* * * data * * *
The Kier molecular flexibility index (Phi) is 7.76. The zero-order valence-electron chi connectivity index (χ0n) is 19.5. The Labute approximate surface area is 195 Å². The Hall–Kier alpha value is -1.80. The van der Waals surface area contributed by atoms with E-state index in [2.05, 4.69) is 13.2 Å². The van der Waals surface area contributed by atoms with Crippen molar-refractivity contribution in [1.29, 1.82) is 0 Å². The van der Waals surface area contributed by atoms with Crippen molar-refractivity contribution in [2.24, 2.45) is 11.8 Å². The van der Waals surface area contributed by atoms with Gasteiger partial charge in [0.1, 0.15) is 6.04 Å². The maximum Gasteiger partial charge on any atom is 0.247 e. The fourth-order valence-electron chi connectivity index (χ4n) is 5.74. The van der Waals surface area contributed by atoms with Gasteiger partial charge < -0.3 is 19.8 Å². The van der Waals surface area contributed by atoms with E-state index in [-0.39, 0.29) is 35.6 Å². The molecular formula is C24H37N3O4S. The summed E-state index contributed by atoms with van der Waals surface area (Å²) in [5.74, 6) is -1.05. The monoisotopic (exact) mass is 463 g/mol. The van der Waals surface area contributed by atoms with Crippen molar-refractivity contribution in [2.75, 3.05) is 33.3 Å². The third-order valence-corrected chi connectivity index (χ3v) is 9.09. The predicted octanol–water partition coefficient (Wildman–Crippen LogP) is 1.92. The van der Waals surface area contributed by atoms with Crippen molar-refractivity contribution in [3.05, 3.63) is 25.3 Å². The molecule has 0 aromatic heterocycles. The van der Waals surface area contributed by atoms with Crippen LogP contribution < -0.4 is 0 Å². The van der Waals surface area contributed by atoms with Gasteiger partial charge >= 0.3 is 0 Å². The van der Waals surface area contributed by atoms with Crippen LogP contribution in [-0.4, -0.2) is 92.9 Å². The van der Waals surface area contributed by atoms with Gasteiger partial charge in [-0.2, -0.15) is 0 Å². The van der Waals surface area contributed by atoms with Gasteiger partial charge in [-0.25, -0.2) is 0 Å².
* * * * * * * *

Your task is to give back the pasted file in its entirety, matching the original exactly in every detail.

The Kier molecular flexibility index (Phi) is 7.76. The zero-order valence-electron chi connectivity index (χ0n) is 19.5. The Labute approximate surface area is 195 Å². The Hall–Kier alpha value is -1.80. The van der Waals surface area contributed by atoms with E-state index in [2.05, 4.69) is 13.2 Å². The van der Waals surface area contributed by atoms with Crippen molar-refractivity contribution in [1.29, 1.82) is 0 Å². The van der Waals surface area contributed by atoms with Crippen molar-refractivity contribution in [2.24, 2.45) is 11.8 Å². The van der Waals surface area contributed by atoms with Gasteiger partial charge in [0.1, 0.15) is 6.04 Å². The maximum Gasteiger partial charge on any atom is 0.247 e. The fourth-order valence-electron chi connectivity index (χ4n) is 5.74. The van der Waals surface area contributed by atoms with Gasteiger partial charge < -0.3 is 19.8 Å². The van der Waals surface area contributed by atoms with E-state index in [-0.39, 0.29) is 35.6 Å². The molecular formula is C24H37N3O4S. The summed E-state index contributed by atoms with van der Waals surface area (Å²) in [5.74, 6) is -1.05. The monoisotopic (exact) mass is 463 g/mol. The van der Waals surface area contributed by atoms with Crippen molar-refractivity contribution in [2.75, 3.05) is 33.3 Å². The third-order valence-corrected chi connectivity index (χ3v) is 9.09. The predicted octanol–water partition coefficient (Wildman–Crippen LogP) is 1.92. The van der Waals surface area contributed by atoms with Crippen molar-refractivity contribution in [3.05, 3.63) is 25.3 Å². The molecule has 0 aromatic heterocycles. The van der Waals surface area contributed by atoms with Crippen LogP contribution < -0.4 is 0 Å². The van der Waals surface area contributed by atoms with Gasteiger partial charge >= 0.3 is 0 Å². The van der Waals surface area contributed by atoms with Crippen LogP contribution in [-0.4, -0.2) is 92.9 Å². The van der Waals surface area contributed by atoms with Gasteiger partial charge in [-0.2, -0.15) is 0 Å². The van der Waals surface area contributed by atoms with Gasteiger partial charge in [-0.25, -0.2) is 0 Å².